that existence has its own reason for being.


–Wislawa Szymborska
excerpt from Nothing Twice, 1997
Translated by S. Baranczak & C. Cavanagh
 
 
 

Sunday, April 29, 2018

pain and healing








And a woman spoke, saying, Tell us of Pain.
And he said:

Your pain is the breaking of the shell that encloses your understanding.
Even as the stone of the fruit must break, that its heart may stand in the sun, 

so must you know pain.
And could you keep your heart in wonder at the daily miracles of your life, 

your pain would not seem less wondrous than your joy;
And you would accept the seasons of your heart, 

even as you have always accepted the seasons that pass over your fields.
And you would watch with serenity through the winters of your grief.

Much of your pain is self-chosen,
It is the bitter potion by which the physician within you heals your sick self.
Therefore trust the physician, and drink his remedy in silence and tranquility:
For his hand, though heavy and hard, is guided by the tender hand of the Unseen,
And the cup he brings, though it burn your lips, 

has been fashioned of the clay which the Potter has moistened 
with His own sacred tears.

~ Kahlil Gibran
from The Prophet
 art by Sean Lewis

Thursday, April 26, 2018

to heal






Sakyamuni (Buddha) himself refused to answer speculative questions, 
and he would not permit abstract philosophical discussion.  

His doctrine was not a doctrine but a way of being in the world.  
His religion was not a set of beliefs and convictions or of rites and sacraments,
 but an opening to love.  

His philosophy was not a world view but a significant silence,
 in which the fracture implied by conceptual knowledge 
was allowed to heal and reality appeared again in its mysterious
 "suchness."


~ Thomas Merton
from Zen and the Birds of Appetite

 

Wednesday, April 25, 2018

no better love






No better love than love with no object,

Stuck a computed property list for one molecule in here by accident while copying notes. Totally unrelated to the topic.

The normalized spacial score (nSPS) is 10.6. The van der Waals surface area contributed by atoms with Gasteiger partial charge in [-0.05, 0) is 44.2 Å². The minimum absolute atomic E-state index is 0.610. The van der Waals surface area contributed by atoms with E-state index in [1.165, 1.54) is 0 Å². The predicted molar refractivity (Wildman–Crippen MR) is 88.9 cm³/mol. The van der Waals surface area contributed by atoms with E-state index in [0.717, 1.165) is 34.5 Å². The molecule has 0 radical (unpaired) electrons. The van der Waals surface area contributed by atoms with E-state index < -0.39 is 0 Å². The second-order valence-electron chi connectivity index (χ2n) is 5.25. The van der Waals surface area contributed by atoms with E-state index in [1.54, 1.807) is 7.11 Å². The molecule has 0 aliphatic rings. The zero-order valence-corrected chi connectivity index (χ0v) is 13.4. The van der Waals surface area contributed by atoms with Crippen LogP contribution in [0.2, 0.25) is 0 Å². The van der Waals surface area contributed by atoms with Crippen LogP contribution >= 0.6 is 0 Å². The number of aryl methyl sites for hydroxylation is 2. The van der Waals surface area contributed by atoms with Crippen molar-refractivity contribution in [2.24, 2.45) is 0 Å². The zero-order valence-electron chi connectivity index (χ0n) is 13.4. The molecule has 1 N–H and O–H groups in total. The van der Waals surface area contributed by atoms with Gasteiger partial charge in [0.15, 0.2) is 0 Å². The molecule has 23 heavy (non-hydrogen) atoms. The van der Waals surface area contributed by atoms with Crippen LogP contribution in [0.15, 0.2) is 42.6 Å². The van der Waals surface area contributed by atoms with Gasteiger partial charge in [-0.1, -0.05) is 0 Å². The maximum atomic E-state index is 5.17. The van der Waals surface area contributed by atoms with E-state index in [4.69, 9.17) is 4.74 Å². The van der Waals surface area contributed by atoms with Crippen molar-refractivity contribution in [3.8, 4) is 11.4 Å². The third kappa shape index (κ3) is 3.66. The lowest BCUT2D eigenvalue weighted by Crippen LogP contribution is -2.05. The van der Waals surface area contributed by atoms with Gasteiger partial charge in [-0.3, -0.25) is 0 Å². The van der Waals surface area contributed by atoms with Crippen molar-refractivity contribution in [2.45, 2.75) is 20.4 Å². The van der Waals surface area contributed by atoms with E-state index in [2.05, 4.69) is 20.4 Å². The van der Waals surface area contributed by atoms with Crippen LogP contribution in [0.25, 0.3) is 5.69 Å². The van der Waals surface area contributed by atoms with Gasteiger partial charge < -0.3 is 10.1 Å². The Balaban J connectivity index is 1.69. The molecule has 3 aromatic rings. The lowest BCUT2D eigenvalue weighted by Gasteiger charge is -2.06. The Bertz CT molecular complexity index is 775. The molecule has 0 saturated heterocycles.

no more satisfying work than work with no purpose.

If you could give up tricks and cleverness,
that would be the cleverest trick!




~ Rumi
from The Essential Rumi
translations by Coleman Barks with John Moyne


Tuesday, April 24, 2018

open space







Only in an open, nonjudgmental space can we acknowledge what we are feeling.
Only in an open space where we're not all caught up
 in our own version of reality can we see
 and hear and feel who others really are, 
which allows us to be with them and 
communicate with them properly.

We habitually erect a barrier called blame that keeps us from communicating genuinely with others, and we fortify it with our concepts of who's right and who's wrong. We do that with the people who are closest to us, and we do it with political systems, with all kinds of things that we don't like about our associates or our society. 
.
Blaming is a way to protect our hearts, to try to protect what is soft and open and tender in ourselves.
Blame is away in which we solidify ourselves. Not only do we point the finger when something is "wrong," but we also want to make it "right."

We start with ourselves. We make ourselves right or wrong, every day, every week, every month and year of our lives.  When we feel right, we feel good, especially if we have people agreeing with us about how right we are. Suppose someone disagrees, then what?  Do we find ourselves getting angry and aggressive?  We might see that this is what wars are make of. Whether we judge ourselves "right" or "wrong," the judgement gives us the satisfaction of "knowing." This way we avoid the awkward unsettled uncomfortableness of continuing to look more deeply at our words or behavior.

Until we can become comfortable hanging out with ourselves without leaping to judgement it will be very difficult to just be with another, to share and be truly compassionate. Learning to accept and live in a space of the awkwardness of not knowing, to replace self-judgement with gentleness is needed to move into the broken-open hearted  compassion that truly reflects who we are.



~ Pema Chodron
from When Things Fall Apart